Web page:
Some countries ban pork after herd tested positive for H-1-N-1 virus.
Preparations continue for the visit of Liberal agriculture critic Wayne Easter.
He will meet with farm leaders and Liberal supporters at the Chesley Co-op Mill banquet room on Thursday night.
Easter is expected to discuss the impact of swine flu and the Country of Origin Labelling on farmers.
The Grey Bruce Livestock Co-operative is also holding its first cattle sale of the year this Thursday.
It begins at 10 o'clock just south of the gates of Wiarton.
For more information call Ron at 534-2651 or Leanne at 371-3953.
Agriculture and industry officials are doing their best to get the message out that Alberta pork is still safe to eat.
China and some other countries have banned Alberta pork because a pig herd in the province has contracted the H-1-N-1 flu virus.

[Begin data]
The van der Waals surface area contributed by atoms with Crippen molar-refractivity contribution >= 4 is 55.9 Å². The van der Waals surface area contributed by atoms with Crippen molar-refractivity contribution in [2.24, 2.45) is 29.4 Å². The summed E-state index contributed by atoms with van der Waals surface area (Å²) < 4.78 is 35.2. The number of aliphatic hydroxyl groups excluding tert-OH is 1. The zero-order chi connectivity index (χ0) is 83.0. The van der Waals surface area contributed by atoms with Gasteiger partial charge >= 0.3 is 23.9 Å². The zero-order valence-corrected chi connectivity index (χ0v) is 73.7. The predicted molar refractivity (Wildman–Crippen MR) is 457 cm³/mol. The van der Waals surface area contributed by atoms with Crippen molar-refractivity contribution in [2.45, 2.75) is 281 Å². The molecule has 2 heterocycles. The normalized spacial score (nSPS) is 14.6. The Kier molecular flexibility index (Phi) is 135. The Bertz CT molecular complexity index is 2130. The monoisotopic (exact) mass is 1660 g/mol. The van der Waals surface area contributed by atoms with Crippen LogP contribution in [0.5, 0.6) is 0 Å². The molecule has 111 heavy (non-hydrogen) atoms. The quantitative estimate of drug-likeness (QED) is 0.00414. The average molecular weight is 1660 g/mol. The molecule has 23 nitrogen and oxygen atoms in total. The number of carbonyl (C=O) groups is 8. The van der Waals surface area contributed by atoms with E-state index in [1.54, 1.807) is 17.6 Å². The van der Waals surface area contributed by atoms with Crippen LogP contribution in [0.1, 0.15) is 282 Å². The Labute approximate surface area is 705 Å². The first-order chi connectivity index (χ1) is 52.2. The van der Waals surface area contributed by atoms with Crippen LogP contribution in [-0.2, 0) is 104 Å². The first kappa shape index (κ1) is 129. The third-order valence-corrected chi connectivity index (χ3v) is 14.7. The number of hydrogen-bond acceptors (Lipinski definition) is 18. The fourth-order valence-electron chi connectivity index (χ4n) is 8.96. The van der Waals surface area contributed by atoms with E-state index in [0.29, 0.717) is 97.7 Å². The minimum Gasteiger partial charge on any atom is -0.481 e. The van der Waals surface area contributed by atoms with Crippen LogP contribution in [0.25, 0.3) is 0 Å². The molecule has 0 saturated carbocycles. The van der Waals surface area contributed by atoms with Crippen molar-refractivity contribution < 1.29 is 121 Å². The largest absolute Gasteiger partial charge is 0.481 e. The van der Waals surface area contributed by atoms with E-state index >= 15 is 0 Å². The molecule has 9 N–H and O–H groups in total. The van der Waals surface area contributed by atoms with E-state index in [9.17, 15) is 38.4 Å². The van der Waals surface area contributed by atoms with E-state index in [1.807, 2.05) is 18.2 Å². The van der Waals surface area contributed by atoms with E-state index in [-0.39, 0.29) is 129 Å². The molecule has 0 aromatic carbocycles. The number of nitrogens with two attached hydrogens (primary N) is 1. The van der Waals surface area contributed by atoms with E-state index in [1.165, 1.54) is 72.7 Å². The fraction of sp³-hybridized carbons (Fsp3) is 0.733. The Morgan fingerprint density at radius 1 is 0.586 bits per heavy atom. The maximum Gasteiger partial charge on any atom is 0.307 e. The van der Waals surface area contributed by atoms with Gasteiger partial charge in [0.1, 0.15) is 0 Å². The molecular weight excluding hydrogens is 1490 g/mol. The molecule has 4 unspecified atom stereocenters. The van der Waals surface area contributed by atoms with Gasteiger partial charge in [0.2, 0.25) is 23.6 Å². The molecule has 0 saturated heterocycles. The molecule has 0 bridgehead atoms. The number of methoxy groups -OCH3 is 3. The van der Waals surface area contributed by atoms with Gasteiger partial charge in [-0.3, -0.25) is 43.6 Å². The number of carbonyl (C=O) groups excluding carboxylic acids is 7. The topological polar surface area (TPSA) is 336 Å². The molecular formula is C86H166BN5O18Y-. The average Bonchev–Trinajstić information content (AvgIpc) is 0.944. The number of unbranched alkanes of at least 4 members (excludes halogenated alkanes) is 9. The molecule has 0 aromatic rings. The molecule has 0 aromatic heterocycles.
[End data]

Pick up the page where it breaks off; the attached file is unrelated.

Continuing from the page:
Alberta's chief veterinarian says the decision to close borders is not based on science.
The President of the Canadian Pork Council calls the pork ban a knee jerk reaction and says it's hitting producers hard in the pocket book.
Federal Ag Minister Gerry Ritz is going to get his audience with the head of a secretive government probe into the listeriosis outbreak.
Investigator Sheila Weatherill will question Ritz about his role in the crisis that caused the deaths of 22 people who ate tainted meat.
Ritz apologized last fall after The Canadian Press reported that he unnerved some public servants by cracking tasteless jokes about the listeriosis deaths during a conference call.
The Canadian Food Inspection Agency wants to find out if any of its staff have recently been out
of the country and may have been exposed to swine flu.
The agency has asked for a list of employees who have travelled since March 30th.
The precaution is being taken to prevent inspectors who may have come in contact with the H-1-N-1 influenza virus from spreading the flu to pigs.
Bob Kingston, head of the agriculture union representing federal food inspectors, commended the precaution.